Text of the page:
We recently showed how the W’s developed a version of the pick and roll (Motion Strong pick and roll -- see the Glossary) that counters the switching defenses that many teams play against the Dubs. We mentioned in passing that the W’s have an even more common version which McGee usually runs. Well, here it was in crunch time.
Watch a pure version of it, and we’ll dissect it together.
The pattern is this:
- The ball (Curry) passes to the wing (Patrick McCaw)
- Then Curry makes a shallow cut on the ball side out to the weak (non-ball) side.
- In the mean time, the eventual screener (Zaza Pachulia) comes diagonally across court to meet Curry. Along the way, they get some kind of pre-screen or harassment from the weak side other player (Klay)
- Now they run a normal pick and roll on the wing.
(1) & (2) are the start of many plays in the Motion Weak set which the Spurs popularized.
Why come from far away? So the big defender will be trailing behind the play and unable to switch early. Here Dirk Nowitzki sags back to contain Curry and gets burned with the jumper.
Here’s another one with Curry running it with McGee. The camera angle is terrible, but look for the shallow cut, then McCaw pre-screening, McGee coming from far away to set the pick.
Once they start the pick and roll, Curry is doubled and McGee gets the outlet to dunk.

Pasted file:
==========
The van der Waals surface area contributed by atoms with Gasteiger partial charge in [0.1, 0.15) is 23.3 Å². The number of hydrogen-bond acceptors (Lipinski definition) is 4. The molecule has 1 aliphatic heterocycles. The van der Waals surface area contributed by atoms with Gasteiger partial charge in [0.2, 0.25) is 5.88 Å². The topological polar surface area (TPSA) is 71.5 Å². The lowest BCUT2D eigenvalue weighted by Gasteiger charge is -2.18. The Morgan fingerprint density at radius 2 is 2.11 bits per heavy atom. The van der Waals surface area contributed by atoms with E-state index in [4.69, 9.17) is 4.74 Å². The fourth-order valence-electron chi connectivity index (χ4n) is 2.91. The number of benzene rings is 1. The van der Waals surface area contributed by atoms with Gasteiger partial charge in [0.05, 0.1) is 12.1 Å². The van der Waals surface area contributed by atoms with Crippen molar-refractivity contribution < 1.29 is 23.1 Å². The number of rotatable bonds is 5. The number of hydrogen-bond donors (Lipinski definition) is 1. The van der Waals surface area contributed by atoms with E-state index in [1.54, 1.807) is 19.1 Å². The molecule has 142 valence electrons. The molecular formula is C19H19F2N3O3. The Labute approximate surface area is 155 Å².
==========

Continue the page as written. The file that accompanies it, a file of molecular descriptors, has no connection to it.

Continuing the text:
The pattern is simple enough that the W’s have been running this play with a wide variety of players.
Here are a couple from the less enjoyable part of the recent Spurs game. The first ends up with an Ian Clark - Pachulia pick and roll. See if you can predict the paths that Clark and Pachulia will take.
This last one is an amusing one. It’s clearly a Motion Weak pick and roll that’s supposed to end with an Andre Iguodala - Matt Barnes pick and roll. If you don’t know the play, it doesn’t look that strange. If you know the play, you see that Barnes took a drunken bee path and it’s not clear he knew what to do on the play at all.
I’m fairly sure the play was not supposed to end with Iguodala standing still for five seconds watching Barnes lurch around and finally fire up a contested 3.
Back to the Suns game
Okay, back to the game tonight. By now you are well equipped to see what this play is supposed to be.
Yes, that was a tired looking version of Motion Weak pick and roll. I guess the end of a back to back dampens the crispness of execution. McGee runs slowly so his man can keep up easily. Klay skips the pre-screen completely. Luckily, the Suns blitz double-team Curry on the pick and roll. Curry gives it up to McGee who makes a pretty nice play in space against a capable defender.
Congrats to the Warriors and the toaster on all the success! pic.twitter.com/g6brFxWKJY— SB Nation (@SBNation) April 6, 2017
This was an extra long Explain One Play because I am likely to take the rest of the season off to recharge, now that the Dubs have clinched the #1 seed. If you miss these, you can always look at old ones at the Explain One Play Mega-Index. I plan to continue writing E1P for what I hope is a long playoff run.